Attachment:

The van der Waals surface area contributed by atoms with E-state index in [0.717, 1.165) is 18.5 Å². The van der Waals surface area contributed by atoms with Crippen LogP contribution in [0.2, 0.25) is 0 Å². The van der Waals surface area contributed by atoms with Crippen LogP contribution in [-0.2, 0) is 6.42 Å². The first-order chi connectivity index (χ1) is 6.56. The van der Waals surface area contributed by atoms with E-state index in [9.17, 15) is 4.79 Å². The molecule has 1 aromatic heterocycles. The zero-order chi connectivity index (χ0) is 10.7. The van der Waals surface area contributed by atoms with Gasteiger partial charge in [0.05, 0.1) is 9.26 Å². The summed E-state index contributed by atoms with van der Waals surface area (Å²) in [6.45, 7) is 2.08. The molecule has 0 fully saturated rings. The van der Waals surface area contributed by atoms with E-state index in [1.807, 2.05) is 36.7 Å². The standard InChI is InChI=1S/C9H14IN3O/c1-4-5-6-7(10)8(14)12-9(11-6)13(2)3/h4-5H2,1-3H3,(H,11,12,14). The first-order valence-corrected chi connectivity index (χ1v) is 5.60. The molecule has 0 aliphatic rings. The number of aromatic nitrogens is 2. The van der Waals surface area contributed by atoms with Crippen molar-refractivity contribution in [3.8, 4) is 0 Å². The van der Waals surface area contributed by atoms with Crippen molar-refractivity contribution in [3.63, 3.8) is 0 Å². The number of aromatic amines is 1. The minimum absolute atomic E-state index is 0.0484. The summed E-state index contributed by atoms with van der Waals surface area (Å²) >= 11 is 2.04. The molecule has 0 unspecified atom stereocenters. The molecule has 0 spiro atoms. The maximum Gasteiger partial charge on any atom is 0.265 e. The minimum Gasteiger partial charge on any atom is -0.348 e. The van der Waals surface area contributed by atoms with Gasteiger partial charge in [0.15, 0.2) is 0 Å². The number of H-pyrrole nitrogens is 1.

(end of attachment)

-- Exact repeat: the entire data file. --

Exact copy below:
The van der Waals surface area contributed by atoms with E-state index in [0.717, 1.165) is 18.5 Å². The van der Waals surface area contributed by atoms with Crippen LogP contribution in [0.2, 0.25) is 0 Å². The van der Waals surface area contributed by atoms with Crippen LogP contribution in [-0.2, 0) is 6.42 Å². The first-order chi connectivity index (χ1) is 6.56. The van der Waals surface area contributed by atoms with E-state index in [9.17, 15) is 4.79 Å². The molecule has 1 aromatic heterocycles. The zero-order chi connectivity index (χ0) is 10.7. The van der Waals surface area contributed by atoms with Gasteiger partial charge in [0.05, 0.1) is 9.26 Å². The summed E-state index contributed by atoms with van der Waals surface area (Å²) in [6.45, 7) is 2.08. The molecule has 0 fully saturated rings. The van der Waals surface area contributed by atoms with E-state index in [1.807, 2.05) is 36.7 Å². The standard InChI is InChI=1S/C9H14IN3O/c1-4-5-6-7(10)8(14)12-9(11-6)13(2)3/h4-5H2,1-3H3,(H,11,12,14). The first-order valence-corrected chi connectivity index (χ1v) is 5.60. The molecule has 0 aliphatic rings. The number of aromatic nitrogens is 2. The van der Waals surface area contributed by atoms with Crippen molar-refractivity contribution in [3.8, 4) is 0 Å². The van der Waals surface area contributed by atoms with Crippen molar-refractivity contribution in [3.63, 3.8) is 0 Å². The number of aromatic amines is 1. The minimum absolute atomic E-state index is 0.0484. The summed E-state index contributed by atoms with van der Waals surface area (Å²) >= 11 is 2.04. The molecule has 0 unspecified atom stereocenters. The molecule has 0 spiro atoms. The maximum Gasteiger partial charge on any atom is 0.265 e. The minimum Gasteiger partial charge on any atom is -0.348 e. The van der Waals surface area contributed by atoms with Gasteiger partial charge in [0.15, 0.2) is 0 Å². The number of H-pyrrole nitrogens is 1.